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Foundation Story, Part Eight: Contemplative Fire (2019-20), by Tim Summers

This is the eighth and final part of this series, bringing us up to the present. It describes: the mature vision for Foundation (as a community both active and contemplative) informing the decision to return to Cotham; some gentle "signs and wonders" surrounding that decision; and events since the move.


On 17th December 2018 I was driving through Cotham looking for a parking space. I had not been into Cotham Parish Church for almost three years, but felt sure I could blag/charm if challenged ("historic Foundation prerogative") when parking in my old favourite spot by the door. So this is where I parked.


At just that moment, from within, appeared the lithe figure of David Stephenson wearing his dog collar. I had heard on the grapevine that there was a new vicar at Cotham and I asked if it was him. It was. I introduced myself as Foundation Tim and suggested we have a chat. We went inside and instantly hit it off.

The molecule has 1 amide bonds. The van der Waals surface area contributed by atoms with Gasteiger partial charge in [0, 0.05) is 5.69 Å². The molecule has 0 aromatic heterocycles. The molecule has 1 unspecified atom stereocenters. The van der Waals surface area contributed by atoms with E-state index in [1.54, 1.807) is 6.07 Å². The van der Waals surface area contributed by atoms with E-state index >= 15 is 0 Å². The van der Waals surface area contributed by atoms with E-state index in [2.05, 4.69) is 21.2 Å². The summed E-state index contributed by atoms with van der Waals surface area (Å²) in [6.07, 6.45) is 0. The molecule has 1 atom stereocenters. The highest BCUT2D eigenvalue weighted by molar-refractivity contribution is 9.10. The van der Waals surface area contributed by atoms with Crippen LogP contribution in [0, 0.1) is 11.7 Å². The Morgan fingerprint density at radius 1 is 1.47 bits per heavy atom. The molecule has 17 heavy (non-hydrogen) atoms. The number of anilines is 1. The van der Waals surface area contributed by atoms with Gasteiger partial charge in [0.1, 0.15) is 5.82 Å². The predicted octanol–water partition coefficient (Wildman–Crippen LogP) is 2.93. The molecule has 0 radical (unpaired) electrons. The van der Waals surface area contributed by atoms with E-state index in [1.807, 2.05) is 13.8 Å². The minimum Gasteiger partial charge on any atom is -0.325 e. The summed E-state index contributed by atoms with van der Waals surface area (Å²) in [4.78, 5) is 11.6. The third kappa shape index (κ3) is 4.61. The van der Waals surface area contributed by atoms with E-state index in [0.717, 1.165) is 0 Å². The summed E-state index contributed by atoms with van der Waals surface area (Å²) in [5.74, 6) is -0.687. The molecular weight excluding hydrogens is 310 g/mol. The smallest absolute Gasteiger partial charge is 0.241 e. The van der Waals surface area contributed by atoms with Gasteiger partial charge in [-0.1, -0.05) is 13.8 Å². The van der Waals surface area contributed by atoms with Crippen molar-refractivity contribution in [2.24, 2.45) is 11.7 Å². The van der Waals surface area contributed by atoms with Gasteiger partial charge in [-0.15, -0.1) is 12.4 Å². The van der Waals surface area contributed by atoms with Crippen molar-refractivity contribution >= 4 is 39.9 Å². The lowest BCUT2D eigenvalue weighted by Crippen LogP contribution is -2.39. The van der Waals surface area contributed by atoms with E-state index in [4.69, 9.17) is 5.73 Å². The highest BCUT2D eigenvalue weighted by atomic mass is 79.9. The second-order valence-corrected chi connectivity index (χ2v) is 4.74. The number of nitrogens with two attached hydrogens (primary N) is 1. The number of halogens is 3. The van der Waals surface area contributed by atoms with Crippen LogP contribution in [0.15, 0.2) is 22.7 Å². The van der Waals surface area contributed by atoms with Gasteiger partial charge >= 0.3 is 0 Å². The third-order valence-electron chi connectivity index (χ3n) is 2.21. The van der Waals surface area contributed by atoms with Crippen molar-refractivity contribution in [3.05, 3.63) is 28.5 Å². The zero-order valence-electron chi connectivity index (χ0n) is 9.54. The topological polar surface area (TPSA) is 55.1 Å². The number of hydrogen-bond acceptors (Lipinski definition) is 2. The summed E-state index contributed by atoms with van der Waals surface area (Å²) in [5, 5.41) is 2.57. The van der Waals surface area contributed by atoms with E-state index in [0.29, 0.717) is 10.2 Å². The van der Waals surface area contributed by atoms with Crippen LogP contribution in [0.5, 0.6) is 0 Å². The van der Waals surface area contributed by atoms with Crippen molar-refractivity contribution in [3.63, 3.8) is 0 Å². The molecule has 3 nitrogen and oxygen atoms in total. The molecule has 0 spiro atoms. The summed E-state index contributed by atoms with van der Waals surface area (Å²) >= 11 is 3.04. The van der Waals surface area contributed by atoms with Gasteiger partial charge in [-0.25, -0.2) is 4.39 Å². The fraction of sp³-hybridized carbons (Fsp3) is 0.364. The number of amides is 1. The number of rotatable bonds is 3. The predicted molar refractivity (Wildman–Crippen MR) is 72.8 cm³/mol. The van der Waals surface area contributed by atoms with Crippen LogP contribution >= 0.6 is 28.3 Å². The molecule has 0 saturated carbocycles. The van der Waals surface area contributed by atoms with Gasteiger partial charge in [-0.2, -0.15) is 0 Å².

For some time I had been wondering about the best home for Foundation for the long term. Since the group’s 2015 rebirth we had undergone quite a transformation. A familiar trope is that there is a pipeline from charismatic evangelical, to post-evangelical, to some sort of contemplative or mystical destination. This trajectory is sometimes linked with the Alan Jamieson "stages of faith" idea, unfavourable though it is to more conservative Christians. No doubt it is an oversimplification. However, there had been at least something of this pattern in the journey of Foundation. What had started as a post-evangelical bolthole had evolved, through a process of ebb and flow over 15 years, in a quite different direction. For although "anger can be power" and "anger is an energy" (to quote Joe Strummer and John Lydon respectively), you cannot stay annoyed by evangelical subculture, debating biblical inerrancy, forever. You cannot stay liminal. Eventually you have to knuckle down and swallow the good medicine, or leave the church – or discover the mystics.